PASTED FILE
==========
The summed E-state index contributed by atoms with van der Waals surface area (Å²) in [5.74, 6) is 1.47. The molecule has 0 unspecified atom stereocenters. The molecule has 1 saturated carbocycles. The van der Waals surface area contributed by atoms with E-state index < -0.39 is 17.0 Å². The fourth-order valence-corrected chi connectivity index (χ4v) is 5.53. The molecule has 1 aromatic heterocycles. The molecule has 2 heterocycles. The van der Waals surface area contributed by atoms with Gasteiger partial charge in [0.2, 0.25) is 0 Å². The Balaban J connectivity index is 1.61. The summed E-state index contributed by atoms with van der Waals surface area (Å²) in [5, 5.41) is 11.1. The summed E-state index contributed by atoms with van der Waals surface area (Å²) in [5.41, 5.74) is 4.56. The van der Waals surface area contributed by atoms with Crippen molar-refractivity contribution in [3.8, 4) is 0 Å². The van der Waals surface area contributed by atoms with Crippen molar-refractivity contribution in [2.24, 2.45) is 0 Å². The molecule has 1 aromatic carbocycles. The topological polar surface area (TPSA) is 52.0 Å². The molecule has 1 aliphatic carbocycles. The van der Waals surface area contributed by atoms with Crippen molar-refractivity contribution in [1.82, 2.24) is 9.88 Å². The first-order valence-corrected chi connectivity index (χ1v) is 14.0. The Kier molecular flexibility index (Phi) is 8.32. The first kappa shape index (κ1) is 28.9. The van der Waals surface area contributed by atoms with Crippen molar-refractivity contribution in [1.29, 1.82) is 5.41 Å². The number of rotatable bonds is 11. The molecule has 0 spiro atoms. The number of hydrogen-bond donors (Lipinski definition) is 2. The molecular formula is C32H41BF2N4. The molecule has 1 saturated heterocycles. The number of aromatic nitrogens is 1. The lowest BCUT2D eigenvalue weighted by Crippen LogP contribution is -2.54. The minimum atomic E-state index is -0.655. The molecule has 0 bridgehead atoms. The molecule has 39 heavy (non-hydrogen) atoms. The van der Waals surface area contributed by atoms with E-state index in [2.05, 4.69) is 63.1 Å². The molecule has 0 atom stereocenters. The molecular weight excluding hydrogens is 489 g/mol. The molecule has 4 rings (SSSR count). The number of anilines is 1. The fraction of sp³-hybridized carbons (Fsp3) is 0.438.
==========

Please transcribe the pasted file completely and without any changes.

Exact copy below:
The summed E-state index contributed by atoms with van der Waals surface area (Å²) in [5.74, 6) is 1.47. The molecule has 0 unspecified atom stereocenters. The molecule has 1 saturated carbocycles. The van der Waals surface area contributed by atoms with E-state index < -0.39 is 17.0 Å². The fourth-order valence-corrected chi connectivity index (χ4v) is 5.53. The molecule has 1 aromatic heterocycles. The molecule has 2 heterocycles. The van der Waals surface area contributed by atoms with Gasteiger partial charge in [0.2, 0.25) is 0 Å². The Balaban J connectivity index is 1.61. The summed E-state index contributed by atoms with van der Waals surface area (Å²) in [5, 5.41) is 11.1. The summed E-state index contributed by atoms with van der Waals surface area (Å²) in [5.41, 5.74) is 4.56. The van der Waals surface area contributed by atoms with Crippen molar-refractivity contribution in [3.8, 4) is 0 Å². The van der Waals surface area contributed by atoms with Crippen molar-refractivity contribution in [2.24, 2.45) is 0 Å². The molecule has 1 aromatic carbocycles. The topological polar surface area (TPSA) is 52.0 Å². The molecule has 1 aliphatic carbocycles. The van der Waals surface area contributed by atoms with Crippen molar-refractivity contribution in [1.82, 2.24) is 9.88 Å². The first-order valence-corrected chi connectivity index (χ1v) is 14.0. The Kier molecular flexibility index (Phi) is 8.32. The first kappa shape index (κ1) is 28.9. The van der Waals surface area contributed by atoms with Crippen molar-refractivity contribution in [1.29, 1.82) is 5.41 Å². The number of rotatable bonds is 11. The molecule has 0 spiro atoms. The number of hydrogen-bond donors (Lipinski definition) is 2. The molecular formula is C32H41BF2N4. The molecule has 1 saturated heterocycles. The number of aromatic nitrogens is 1. The lowest BCUT2D eigenvalue weighted by Crippen LogP contribution is -2.54. The minimum atomic E-state index is -0.655. The molecule has 0 bridgehead atoms. The molecule has 39 heavy (non-hydrogen) atoms. The van der Waals surface area contributed by atoms with E-state index in [2.05, 4.69) is 63.1 Å². The molecule has 0 atom stereocenters. The molecular weight excluding hydrogens is 489 g/mol. The molecule has 4 rings (SSSR count). The number of anilines is 1. The fraction of sp³-hybridized carbons (Fsp3) is 0.438.